Edible flowers

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Edible flowers are easy to grow at home and this is what I am going to talk about today. I grow a few different edible flowers each year, mainly from seeds, and they are always doing great. Not all the seeds will germinate, but the ones that do will produce enough flowers for salads and decoration anyway. There are flowers available at specialized vendors, but they are very expensive. I think it is much more rewarding to grow your own plants, especially as it is so easy to do that.

I used flowers for salads, for desserts such as tiramisu and pies, even on cold soups and open sandwiches. Flowers can be frozen in ice cubes and used in cocktails and mocktails too. I successfully frozen pansies. They should be served frozen as they tend to wilt when defrosted. I bought plant seeds from B&Q and there are seeds available at garden centres too. Some brands are very helpful as they placed the fork&knife sign on the front of the package so you know which ones are edible.

Edible flowers

I hope you will be inspired to grow your own flowers if you fancy. This is my short guide that will help you decide.

how to grow edible flowers:

There are a few things to consider when growing flowers and salad. First of all is to pick where to grow them. I had success growing edible flowers both outside and on the window sill. Because the plants are not big, you can grow them in small pots, making it easier to replace the plants that are not doing great.

Which flowers to pick? I grew pansies, white and blue borage, marigold, calendula. In the picture for this post I’ve put a calendula in the middle and marigold petals sprinkled on top of the salad. Pansies are very easy to grow, they do not have a lot of flavour, but that doesn’t make a lot of difference as they are used for decoration. Pansies are colourful and you can harvest flowers in bloom or as bulbs, making them perfect for decorating something big, like a cake or a pie. Get different colours for pansies and your salads will look bright and delicious.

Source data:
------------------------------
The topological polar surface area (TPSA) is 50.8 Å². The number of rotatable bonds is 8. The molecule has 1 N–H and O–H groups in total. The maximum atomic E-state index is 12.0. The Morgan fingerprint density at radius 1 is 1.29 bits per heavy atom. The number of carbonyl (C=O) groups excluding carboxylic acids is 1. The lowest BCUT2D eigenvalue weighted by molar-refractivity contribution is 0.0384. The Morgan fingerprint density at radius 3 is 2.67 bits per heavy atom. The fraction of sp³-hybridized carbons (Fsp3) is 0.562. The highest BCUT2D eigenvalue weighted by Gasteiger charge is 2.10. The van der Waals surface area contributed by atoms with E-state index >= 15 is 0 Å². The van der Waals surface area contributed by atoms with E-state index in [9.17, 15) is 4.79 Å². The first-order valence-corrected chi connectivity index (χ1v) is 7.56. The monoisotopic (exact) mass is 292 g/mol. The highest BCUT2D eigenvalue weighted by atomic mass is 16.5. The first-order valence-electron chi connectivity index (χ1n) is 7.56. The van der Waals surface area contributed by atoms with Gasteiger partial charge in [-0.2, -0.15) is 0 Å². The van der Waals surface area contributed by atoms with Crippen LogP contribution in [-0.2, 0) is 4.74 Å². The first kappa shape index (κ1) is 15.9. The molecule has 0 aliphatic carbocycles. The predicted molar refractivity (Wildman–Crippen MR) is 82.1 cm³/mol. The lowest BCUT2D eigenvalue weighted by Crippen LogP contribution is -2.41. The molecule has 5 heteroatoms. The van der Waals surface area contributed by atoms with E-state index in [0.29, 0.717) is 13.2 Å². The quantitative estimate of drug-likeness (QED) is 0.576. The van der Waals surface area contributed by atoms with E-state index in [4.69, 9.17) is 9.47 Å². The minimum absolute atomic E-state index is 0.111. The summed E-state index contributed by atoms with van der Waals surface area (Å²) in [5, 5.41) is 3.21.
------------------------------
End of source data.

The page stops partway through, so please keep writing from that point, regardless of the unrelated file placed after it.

Rosemary flowers are edible too and I harvest flowers from my rosemary bush. Rosemary is very easy to grow, hardy, and looks lovely, so you might consider one. But I would suggest growing rosemary only outside because it takes too much space inside.

Caring for these plants is not difficult at all. Harvesting regularly will help the plant develop and it means that you can enjoy flowers from it for a longer time. It is exactly as you would care for a decorative plant, deadhead it regularly to produce more flowers. Watering is not problematic with edible flowers or edible herbs. Because some are outside, some in the conservatory, and some on the window sill, I would look at the soil and touch the leaves. Herbs usually need a bit more water than decorative plants of similar size and in a similar pot, but make sure you are not giving them too much water.

Insects can be annoying but it is best to avoid using pesticides. My recommendation is to wash the plants on a side, so the soil will not become waterlogged. Move the affected pots away from other plants, to protect them. If there are too many insects, it’s just easier to throw the plants into the compost bin and start from scratch. In a couple of weeks new plants will emerge.

Pesticides will be absorbed by the plant so you will ingest the toxins if you are using any pesticides, so do avoid them. I read that salty water can help too, so try that if you want.

Do you grow edible flowers? Are you tempted to try?

3 thoughts on “Edible flowers

  1. I’ve never grown or eaten edible flowers, but this post does tempt me (especially pansies). What type of flavor does that calendula have? Is the center portion chewy? crunchy?
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    1. Most flowers taste like a relatively boring salad, especially pansies. The way they look is the only reason for me to grow them. Calendula is salad-like too, with a crunchy centre, but I wouldn’t necessarily eat the centre, but only the petals.
      The marigold petals have a bit more flavour though.

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